The public debate about food has run into a surprising crossroads, with some heralding the potato as the hero of the local food movement and others villifying it as a scourge on poor families. I took the above picture at Spokane's recently opened Five Guys burger sensation. When you walk into the fast food parlor the first thing you see are the bags of stacked potato bags next to the line of people standing in front of the cash register. When you look up from the retaining wall of potato bags you see the sign pictured above proclaiming, "Today's potatoes are from Warden, WA, Hatch Farms." It's one of the most simple and compelling local food messaging strategies I've seen in a restaurant.
The potato is quickly becoming the food of choice in marketing the local food message. They store for a long time. Most regions have local sources to tap into. They are cheap compared to other locally sourced foods like beef. And people are always looking for another good reason why they should eat a huge cup full of french fries. McDonald's has even gotten on the locally sourced potato bandwagon.
Like I've said before, I think this kind of development is generally great news. The more the local food ethic is mainstreamed into our everyday food lives the better. It's always good for people to be more connected to where their food comes from. I think this should be considered a victory for the local food movement.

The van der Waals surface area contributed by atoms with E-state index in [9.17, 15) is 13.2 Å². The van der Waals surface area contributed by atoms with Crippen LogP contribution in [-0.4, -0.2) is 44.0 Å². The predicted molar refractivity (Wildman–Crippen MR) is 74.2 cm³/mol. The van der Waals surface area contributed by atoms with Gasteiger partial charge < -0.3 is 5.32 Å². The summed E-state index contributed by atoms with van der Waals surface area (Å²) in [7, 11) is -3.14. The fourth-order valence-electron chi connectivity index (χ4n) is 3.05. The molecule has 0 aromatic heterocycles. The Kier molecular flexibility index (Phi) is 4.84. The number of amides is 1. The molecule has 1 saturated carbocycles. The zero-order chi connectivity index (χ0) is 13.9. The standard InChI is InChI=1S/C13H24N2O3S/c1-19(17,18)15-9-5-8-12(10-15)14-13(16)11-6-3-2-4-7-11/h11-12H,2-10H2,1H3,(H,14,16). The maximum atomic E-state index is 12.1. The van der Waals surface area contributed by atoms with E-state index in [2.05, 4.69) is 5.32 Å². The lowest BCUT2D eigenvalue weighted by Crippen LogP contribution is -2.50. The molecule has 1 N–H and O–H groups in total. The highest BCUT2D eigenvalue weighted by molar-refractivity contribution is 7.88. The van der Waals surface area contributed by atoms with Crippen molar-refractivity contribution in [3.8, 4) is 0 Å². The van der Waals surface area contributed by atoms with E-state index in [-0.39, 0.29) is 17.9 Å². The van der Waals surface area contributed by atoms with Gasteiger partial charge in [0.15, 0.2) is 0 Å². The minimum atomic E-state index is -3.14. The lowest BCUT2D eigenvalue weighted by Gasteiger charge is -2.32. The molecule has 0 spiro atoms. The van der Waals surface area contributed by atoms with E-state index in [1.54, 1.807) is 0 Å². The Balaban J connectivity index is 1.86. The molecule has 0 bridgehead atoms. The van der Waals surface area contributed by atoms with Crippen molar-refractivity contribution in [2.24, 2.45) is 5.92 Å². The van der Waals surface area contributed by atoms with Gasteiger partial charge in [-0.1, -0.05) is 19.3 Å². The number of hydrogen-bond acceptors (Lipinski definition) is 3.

But on another front-line of recent food system debates the potato is being singled out as enemy number one. Under pressure from health advocacy groups, the USDA recently pulled potatoes off the approved list of foods that can be purchased through the WIC (Women Infant Children) program for low-income families, and is considering pulling potatoes from school lunches as well. The potato industry is responding as reported by Northwest Food News;
The executive director of the Washington Potato Commission is on an unusual campaign to protest a decision by the U.S. Department of Agriculture. Chris Voigt is on day 22 of a diet that even he admits is a little crazy. He’s eating 20 potatoes a day for 60 days. Chris Voigt is eating nothing but potatoes to get the U.S. Department of Agriculture’s attention and the public’s too. Voigt says recently the USDA excluded potatoes from its list of subsidized foods in low-income programs. And now the agency is deciding whether potatoes should be allowed in school lunches.
I guess that amounts to 20 potatoes a day.
The USDA is basing its actions on a report from the Institure of Medicince.The basic argument is that schools need to offer non-starchy vegetables. Potatoes are cheap and therefore schools rely on them to meet their vegetable requirements.
So which is it? Hero or villain?